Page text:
This systematic review and meta-analysis reveals increased PPI, all-cause mortality, and cardiac mortality in patients with preexisting RBBB after TAVR. This is clinically significant given the recent trend towards early discharge after TAVR [33]. Patients with preexisting RBBB may need additional monitoring after TAVR to detect conduction disturbances and ensure safe discharge. Early electrocardiographic monitoring may be beneficial as part of the TAVR work-up as Urena et al. found that newly diagnosed preprocedural arrhythmias are common and associated with higher rates of PPI after the procedure [34]. Additional strategies for managing preexisting RBBB in patients undergoing TAVR may emerge as we understand more about conduction disturbances following TAVR.

Preexisting RBBB is a common underlying conduction disturbance in patients undergoing TAVR and is associated with increased risk of PPI at 30 days and all-cause and cardiovascular mortality. Future studies will be needed to evaluate optimal management of patients with preexisting RBBB undergoing TAVR. Larger prospective studies are needed to investigate the optimal timing for PPI after TAVR and to evaluate prophylactic PPI in patients with preexisting RBBB prior to TAVR. Larger prospective studies are needed to investigate strategies for early detection of conduction disturbances in patients with preexisting RBBB. Until more data is available, there are many multicenter and literature-based decisional algorithms to guide PPI decision-making [35]. Careful monitoring to detect arrhythmias after TAVR may be necessary to improve clinical outcomes in patients with preexisting RBBB.

5. Limitations

The limitations for this systematic review and meta-analysis are influenced by the limitations of the included studies. Auffrett et al. used a nonrandomized study design that may lead to confounders influencing the relationship between preexisting RBBB and outcomes [7]. The studies by Husser et al. and van Gils et al. are limited by their observational design [8, 9]. Tovia-Brodie et al. used a single-center retrospective design and did not use randomization to determine prophylactic pacemaker implantation [11]. The results from Watanabe et al. are limited by the relatively small size of the cohort (n = 749) and the relatively short median follow-up of 16 months [10]. The retrospective studies of existing data are subject to all of the limitations inherent to this study design [1220]. Availability of specific data points, such as medication that could influence cardiac conduction, is a common limitation for retrospective studies. Roten et al., Erkapic et al., Koos et al., Fraccaro et al., and Guetta et al. all had small sample sizes of less than 100 patients in their studies [1620]. All of the included studies are likely influenced by between-center variability and the lack of centralized independent assessment of procedural results and outcomes. The various valve types used in each study likely influence the generalizability of the aggregate data as specific valve types have shown different rates of procedural complications.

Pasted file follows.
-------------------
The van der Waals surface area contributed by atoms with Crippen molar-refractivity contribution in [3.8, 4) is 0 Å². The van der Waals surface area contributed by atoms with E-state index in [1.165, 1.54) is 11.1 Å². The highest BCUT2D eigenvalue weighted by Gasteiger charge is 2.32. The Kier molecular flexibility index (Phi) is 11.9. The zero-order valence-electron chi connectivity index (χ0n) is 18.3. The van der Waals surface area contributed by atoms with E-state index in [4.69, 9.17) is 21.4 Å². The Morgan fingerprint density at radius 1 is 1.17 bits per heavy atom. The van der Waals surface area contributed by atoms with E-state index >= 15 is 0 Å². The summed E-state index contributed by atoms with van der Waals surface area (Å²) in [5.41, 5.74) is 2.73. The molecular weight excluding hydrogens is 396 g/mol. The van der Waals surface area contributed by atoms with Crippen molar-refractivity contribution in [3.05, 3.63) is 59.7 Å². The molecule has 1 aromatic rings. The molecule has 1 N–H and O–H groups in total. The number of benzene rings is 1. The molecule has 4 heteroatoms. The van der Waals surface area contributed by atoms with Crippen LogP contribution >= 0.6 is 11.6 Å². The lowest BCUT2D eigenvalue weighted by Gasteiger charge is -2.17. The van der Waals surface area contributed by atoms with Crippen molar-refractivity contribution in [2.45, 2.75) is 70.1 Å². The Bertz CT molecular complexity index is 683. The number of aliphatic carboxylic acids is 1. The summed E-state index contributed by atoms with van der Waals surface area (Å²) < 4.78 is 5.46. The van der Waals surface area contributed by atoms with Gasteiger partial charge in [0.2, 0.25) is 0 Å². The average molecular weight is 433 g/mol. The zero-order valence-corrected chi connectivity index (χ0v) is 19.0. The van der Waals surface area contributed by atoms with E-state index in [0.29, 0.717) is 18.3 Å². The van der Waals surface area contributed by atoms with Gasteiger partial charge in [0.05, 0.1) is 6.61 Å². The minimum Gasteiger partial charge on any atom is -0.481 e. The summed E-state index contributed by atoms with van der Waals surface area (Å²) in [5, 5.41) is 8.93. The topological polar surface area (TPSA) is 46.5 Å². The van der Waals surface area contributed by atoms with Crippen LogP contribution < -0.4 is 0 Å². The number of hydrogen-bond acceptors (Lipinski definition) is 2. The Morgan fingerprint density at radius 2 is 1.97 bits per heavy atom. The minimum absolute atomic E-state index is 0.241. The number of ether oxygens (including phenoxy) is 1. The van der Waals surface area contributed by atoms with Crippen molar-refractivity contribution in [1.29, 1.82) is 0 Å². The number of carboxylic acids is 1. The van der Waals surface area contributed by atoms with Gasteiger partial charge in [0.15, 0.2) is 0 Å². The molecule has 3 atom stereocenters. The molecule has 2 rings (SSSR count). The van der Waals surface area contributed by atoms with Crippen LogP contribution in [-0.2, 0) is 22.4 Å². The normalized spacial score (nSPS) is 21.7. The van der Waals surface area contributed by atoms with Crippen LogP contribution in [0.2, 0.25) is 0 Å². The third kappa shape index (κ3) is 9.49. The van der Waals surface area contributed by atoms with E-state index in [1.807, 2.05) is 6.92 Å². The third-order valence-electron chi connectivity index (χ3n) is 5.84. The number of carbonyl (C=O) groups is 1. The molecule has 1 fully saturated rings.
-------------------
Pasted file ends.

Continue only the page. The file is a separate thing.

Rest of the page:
6. Conclusion

Conduction issues after TAVR continue to remain a common complication during the management of severe aortic stenosis. This current systematic review and meta-analysis indicates that patients with preexisting RBBB have a higher incidence of PPI and all-cause mortality after 30 days after TAVR compared with patients without RBBB. Further trials are needed to compare the clinical outcomes based on TAVR valve types and assess the benefit of PPI in patients with RBBB after TAVR. In addition, understanding the progression and prevention of electrical conduction disease are necessary for appropriate risk stratification, interventional strategy, and avoidance of pacemaker implantation.

Data Availability

The data used to support the findings of this study are included within the article.

Conflicts of Interest

The authors declare no conflicts of interest.

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Copyright © 2020 Garly R. Saint Croix et al. This is an open access article distributed under the Creative Commons Attribution License, which permits unrestricted use, distribution, and reproduction in any medium, provided the original work is properly cited.